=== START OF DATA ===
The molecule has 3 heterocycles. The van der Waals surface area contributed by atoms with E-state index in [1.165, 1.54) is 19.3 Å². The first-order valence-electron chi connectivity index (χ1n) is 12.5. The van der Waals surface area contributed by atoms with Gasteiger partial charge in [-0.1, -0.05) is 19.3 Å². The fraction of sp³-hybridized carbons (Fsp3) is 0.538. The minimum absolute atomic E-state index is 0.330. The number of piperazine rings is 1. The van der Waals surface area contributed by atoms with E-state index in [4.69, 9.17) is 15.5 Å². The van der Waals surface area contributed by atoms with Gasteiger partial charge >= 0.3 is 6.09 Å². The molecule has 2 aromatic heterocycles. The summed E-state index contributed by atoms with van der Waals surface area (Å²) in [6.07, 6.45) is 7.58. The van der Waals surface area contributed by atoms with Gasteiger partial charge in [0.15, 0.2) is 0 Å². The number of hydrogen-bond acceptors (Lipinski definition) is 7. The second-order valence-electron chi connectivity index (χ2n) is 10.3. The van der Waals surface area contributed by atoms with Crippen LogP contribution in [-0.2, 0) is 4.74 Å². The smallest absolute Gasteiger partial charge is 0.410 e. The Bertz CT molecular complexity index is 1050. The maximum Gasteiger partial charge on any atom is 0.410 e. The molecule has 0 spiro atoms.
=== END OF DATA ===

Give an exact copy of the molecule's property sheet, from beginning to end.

The molecule has 3 heterocycles. The van der Waals surface area contributed by atoms with E-state index in [1.165, 1.54) is 19.3 Å². The first-order valence-electron chi connectivity index (χ1n) is 12.5. The van der Waals surface area contributed by atoms with Gasteiger partial charge in [-0.1, -0.05) is 19.3 Å². The fraction of sp³-hybridized carbons (Fsp3) is 0.538. The minimum absolute atomic E-state index is 0.330. The number of piperazine rings is 1. The van der Waals surface area contributed by atoms with E-state index in [4.69, 9.17) is 15.5 Å². The van der Waals surface area contributed by atoms with Gasteiger partial charge >= 0.3 is 6.09 Å². The molecule has 2 aromatic heterocycles. The summed E-state index contributed by atoms with van der Waals surface area (Å²) in [6.07, 6.45) is 7.58. The van der Waals surface area contributed by atoms with Gasteiger partial charge in [0.15, 0.2) is 0 Å². The number of hydrogen-bond acceptors (Lipinski definition) is 7. The second-order valence-electron chi connectivity index (χ2n) is 10.3. The van der Waals surface area contributed by atoms with Crippen LogP contribution in [-0.2, 0) is 4.74 Å². The smallest absolute Gasteiger partial charge is 0.410 e. The Bertz CT molecular complexity index is 1050. The maximum Gasteiger partial charge on any atom is 0.410 e. The molecule has 0 spiro atoms.